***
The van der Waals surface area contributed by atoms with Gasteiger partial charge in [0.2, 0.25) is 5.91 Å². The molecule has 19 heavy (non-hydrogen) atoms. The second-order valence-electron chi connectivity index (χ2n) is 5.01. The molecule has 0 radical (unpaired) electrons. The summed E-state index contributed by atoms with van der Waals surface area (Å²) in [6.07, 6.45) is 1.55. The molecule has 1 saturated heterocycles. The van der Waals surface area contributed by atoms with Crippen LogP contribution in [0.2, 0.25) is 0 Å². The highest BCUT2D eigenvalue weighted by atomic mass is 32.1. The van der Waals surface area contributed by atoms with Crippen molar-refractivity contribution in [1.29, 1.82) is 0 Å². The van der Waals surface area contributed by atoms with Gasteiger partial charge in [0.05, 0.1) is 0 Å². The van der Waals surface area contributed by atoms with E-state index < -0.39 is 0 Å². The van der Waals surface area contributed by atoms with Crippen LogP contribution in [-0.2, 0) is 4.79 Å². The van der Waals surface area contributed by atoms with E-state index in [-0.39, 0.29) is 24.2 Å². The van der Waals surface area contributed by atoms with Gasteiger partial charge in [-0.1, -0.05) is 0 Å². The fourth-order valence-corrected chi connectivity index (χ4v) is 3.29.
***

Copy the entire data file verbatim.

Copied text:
The van der Waals surface area contributed by atoms with Gasteiger partial charge in [0.2, 0.25) is 5.91 Å². The molecule has 19 heavy (non-hydrogen) atoms. The second-order valence-electron chi connectivity index (χ2n) is 5.01. The molecule has 0 radical (unpaired) electrons. The summed E-state index contributed by atoms with van der Waals surface area (Å²) in [6.07, 6.45) is 1.55. The molecule has 1 saturated heterocycles. The van der Waals surface area contributed by atoms with Crippen LogP contribution in [0.2, 0.25) is 0 Å². The highest BCUT2D eigenvalue weighted by atomic mass is 32.1. The van der Waals surface area contributed by atoms with Crippen molar-refractivity contribution in [1.29, 1.82) is 0 Å². The van der Waals surface area contributed by atoms with Gasteiger partial charge in [0.05, 0.1) is 0 Å². The van der Waals surface area contributed by atoms with E-state index < -0.39 is 0 Å². The van der Waals surface area contributed by atoms with Crippen LogP contribution in [-0.2, 0) is 4.79 Å². The van der Waals surface area contributed by atoms with E-state index in [-0.39, 0.29) is 24.2 Å². The van der Waals surface area contributed by atoms with Gasteiger partial charge in [-0.1, -0.05) is 0 Å². The fourth-order valence-corrected chi connectivity index (χ4v) is 3.29.